With Ozzy Osbourne announcing his second retirement tour (the first being with Black Sabbath) in 2 years, Slayer retiring, Satyricon retiring (from touring the US, the only country that matters), etc we can safely conclude that retirement tours have quickly become a trend. This beckons an interesting question- are record execs pushing these as an attempt to cash-in on aging metal bands?
As we predicted at the close of last year, a storm of power metal is coming at last and replacing the soon to be dead genre of post-metal. With beta-male hipsters turning toward retro rehashes of classic metal they are at last abandoning the pretentious nasalings of post metal. Let us rejoice in the death of post-black metal!
With Fridays becoming the new Tuesdays for metal releases (for reasons unbeknownst), let’s turn our attention to the next meaty drop of 2018 extreme metal. (more…)
Listen to a track from the upcoming Hadeon from longstanding Dutch band Pestilence, one is immediately struck by the similarity to late-1990s Morbid Angel: the riffs are there, albeit a bit impatient and tightly circular, but the whole experience is not. What is missing? To understand this, we must go to the core of what made death metal what it is.
If you wanted to explain to a normal person what death metal is, looking at the core of its spirit, you might haul out Slayer Hell Awaits, Hellhammer Apocalyptic Raids, and Bathory The Return… because these influenced the techniques, composition, and spirit of death metal. From Hellhammer and Slayer, it got its song structure and aesthetics; from Bathory its themes and riff technique.
Death metal took the original idea of metal, formed when Black Sabbath and others began using power chords to make phrasal riffs instead of harmony-oriented open chord riffs, and developed it further. This is different than doing something “new” or “progressing” because it means undertaking the much harder task of developing an idea further at a structural level instead of just changing aesthetics.
With the rise of underground metal, death metal adopted chromatic riffing and made the interplay between riffs form a narrative to each song. This abolished typical rock song structure and, because the guitar served as a melodic instrument instead of a harmonic one, forced vocals, bass and drums into a background role. How well the riffs fit together and portrayed an atmosphere, idea, or sensation defined the quality of the music.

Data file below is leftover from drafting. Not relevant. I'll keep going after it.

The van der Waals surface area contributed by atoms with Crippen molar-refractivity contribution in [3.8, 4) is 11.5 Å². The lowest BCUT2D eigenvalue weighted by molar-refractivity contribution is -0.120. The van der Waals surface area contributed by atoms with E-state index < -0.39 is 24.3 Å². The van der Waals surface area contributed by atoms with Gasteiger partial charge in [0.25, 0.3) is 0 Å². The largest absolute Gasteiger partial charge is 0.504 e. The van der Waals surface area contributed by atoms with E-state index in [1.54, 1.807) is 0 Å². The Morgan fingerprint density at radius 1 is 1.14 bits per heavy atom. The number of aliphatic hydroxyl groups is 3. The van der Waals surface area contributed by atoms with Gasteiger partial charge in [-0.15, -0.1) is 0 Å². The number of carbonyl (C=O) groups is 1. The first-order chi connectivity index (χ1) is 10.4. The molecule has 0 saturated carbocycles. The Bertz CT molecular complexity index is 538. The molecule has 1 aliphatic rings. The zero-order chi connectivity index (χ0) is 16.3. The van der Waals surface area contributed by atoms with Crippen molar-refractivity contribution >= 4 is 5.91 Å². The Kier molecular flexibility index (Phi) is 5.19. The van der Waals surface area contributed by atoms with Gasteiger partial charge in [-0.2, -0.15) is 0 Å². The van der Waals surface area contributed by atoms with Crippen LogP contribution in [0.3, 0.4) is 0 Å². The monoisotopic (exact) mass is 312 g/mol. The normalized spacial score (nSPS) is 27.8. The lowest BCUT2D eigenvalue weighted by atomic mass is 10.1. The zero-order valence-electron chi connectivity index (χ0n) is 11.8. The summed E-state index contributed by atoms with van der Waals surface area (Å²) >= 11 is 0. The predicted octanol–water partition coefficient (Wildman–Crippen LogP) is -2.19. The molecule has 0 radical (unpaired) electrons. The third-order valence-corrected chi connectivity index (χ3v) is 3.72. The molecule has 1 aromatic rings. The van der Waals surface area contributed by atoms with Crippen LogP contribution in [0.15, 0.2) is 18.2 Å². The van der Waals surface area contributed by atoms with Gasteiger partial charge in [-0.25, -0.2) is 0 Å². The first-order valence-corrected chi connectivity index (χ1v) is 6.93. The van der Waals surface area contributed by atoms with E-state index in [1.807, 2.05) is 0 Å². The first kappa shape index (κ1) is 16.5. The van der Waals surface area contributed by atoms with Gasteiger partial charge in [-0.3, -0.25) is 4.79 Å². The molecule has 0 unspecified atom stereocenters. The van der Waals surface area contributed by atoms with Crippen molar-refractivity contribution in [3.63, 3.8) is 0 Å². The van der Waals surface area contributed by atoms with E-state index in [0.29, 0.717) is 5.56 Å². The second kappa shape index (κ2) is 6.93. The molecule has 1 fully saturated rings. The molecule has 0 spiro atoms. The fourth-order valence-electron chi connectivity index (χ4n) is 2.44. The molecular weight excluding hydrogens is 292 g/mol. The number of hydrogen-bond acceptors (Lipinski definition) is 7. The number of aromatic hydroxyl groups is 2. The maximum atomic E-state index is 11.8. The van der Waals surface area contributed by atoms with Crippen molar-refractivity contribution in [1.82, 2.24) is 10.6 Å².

Pestilence came from a solid death metal background with Consuming Impulse but showed a speed metal styled approach on Malleus Maleficarum, and this tension has stayed with the band for its entire career. The speed metal style of verse and chorus built on a singular theme that is present in the music is easier to jam on and use harmony to complement, where death metal rarely explicitly states its theme, only silhouetting it in the interaction between its many riffs. With speed metal, bands can set up a chord progression and develop it in layers of internal commentary like jazz, and this puts vocals back in position number one among the lead instruments.
“Non-Physical Existent” is a two-riff song with both based on the same note progression. It creates its intensity through the clash between a ripping circular high speed riff and a slower chromatic riff that uses odd harmony to distinguish notes in an otherwise linear theme. The song breaks into a solo section over one of the riffs, and has a type of turnaround the drops into the faster riff as a return. But there is no real interplay nor any narrative.